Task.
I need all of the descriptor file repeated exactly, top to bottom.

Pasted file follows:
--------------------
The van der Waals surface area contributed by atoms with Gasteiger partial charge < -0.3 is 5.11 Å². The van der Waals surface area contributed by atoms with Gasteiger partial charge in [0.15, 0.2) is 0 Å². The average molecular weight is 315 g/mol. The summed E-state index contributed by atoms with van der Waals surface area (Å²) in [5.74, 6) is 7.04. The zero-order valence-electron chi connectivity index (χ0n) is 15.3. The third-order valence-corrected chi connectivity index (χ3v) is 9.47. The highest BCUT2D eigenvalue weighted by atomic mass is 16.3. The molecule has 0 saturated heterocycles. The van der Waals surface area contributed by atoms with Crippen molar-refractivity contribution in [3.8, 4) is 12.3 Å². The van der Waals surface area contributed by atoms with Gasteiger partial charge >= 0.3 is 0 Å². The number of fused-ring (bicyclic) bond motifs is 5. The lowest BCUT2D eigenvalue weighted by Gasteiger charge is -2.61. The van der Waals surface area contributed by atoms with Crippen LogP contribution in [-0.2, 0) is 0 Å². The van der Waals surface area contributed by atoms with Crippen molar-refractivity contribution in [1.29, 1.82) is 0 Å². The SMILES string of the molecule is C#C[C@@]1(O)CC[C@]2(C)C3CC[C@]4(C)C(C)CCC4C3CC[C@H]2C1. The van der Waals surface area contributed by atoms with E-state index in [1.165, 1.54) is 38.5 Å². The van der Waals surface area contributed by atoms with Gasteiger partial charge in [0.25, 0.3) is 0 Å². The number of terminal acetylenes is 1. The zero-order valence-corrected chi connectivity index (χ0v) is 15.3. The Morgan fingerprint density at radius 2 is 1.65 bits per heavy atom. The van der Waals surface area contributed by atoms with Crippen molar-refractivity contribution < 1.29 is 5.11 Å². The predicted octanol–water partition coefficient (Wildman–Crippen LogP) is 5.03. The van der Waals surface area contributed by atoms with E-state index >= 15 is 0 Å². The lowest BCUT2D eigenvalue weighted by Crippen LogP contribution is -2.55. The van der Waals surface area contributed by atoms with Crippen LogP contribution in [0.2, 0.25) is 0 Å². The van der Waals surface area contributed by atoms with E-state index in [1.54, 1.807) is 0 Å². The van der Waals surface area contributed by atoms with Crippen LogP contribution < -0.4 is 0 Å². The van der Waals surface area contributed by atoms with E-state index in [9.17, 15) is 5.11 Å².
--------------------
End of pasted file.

The van der Waals surface area contributed by atoms with Gasteiger partial charge < -0.3 is 5.11 Å². The van der Waals surface area contributed by atoms with Gasteiger partial charge in [0.15, 0.2) is 0 Å². The average molecular weight is 315 g/mol. The summed E-state index contributed by atoms with van der Waals surface area (Å²) in [5.74, 6) is 7.04. The zero-order valence-electron chi connectivity index (χ0n) is 15.3. The third-order valence-corrected chi connectivity index (χ3v) is 9.47. The highest BCUT2D eigenvalue weighted by atomic mass is 16.3. The molecule has 0 saturated heterocycles. The van der Waals surface area contributed by atoms with Crippen molar-refractivity contribution in [3.8, 4) is 12.3 Å². The van der Waals surface area contributed by atoms with Gasteiger partial charge >= 0.3 is 0 Å². The number of fused-ring (bicyclic) bond motifs is 5. The lowest BCUT2D eigenvalue weighted by Gasteiger charge is -2.61. The van der Waals surface area contributed by atoms with Crippen LogP contribution in [-0.2, 0) is 0 Å². The van der Waals surface area contributed by atoms with Crippen molar-refractivity contribution in [1.29, 1.82) is 0 Å². The SMILES string of the molecule is C#C[C@@]1(O)CC[C@]2(C)C3CC[C@]4(C)C(C)CCC4C3CC[C@H]2C1. The van der Waals surface area contributed by atoms with E-state index in [1.165, 1.54) is 38.5 Å². The van der Waals surface area contributed by atoms with Gasteiger partial charge in [0.25, 0.3) is 0 Å². The number of terminal acetylenes is 1. The zero-order valence-corrected chi connectivity index (χ0v) is 15.3. The Morgan fingerprint density at radius 2 is 1.65 bits per heavy atom. The van der Waals surface area contributed by atoms with Crippen molar-refractivity contribution < 1.29 is 5.11 Å². The predicted octanol–water partition coefficient (Wildman–Crippen LogP) is 5.03. The van der Waals surface area contributed by atoms with E-state index >= 15 is 0 Å². The lowest BCUT2D eigenvalue weighted by Crippen LogP contribution is -2.55. The van der Waals surface area contributed by atoms with Crippen LogP contribution in [0.2, 0.25) is 0 Å². The van der Waals surface area contributed by atoms with E-state index in [1.54, 1.807) is 0 Å². The van der Waals surface area contributed by atoms with Crippen LogP contribution < -0.4 is 0 Å². The van der Waals surface area contributed by atoms with E-state index in [9.17, 15) is 5.11 Å².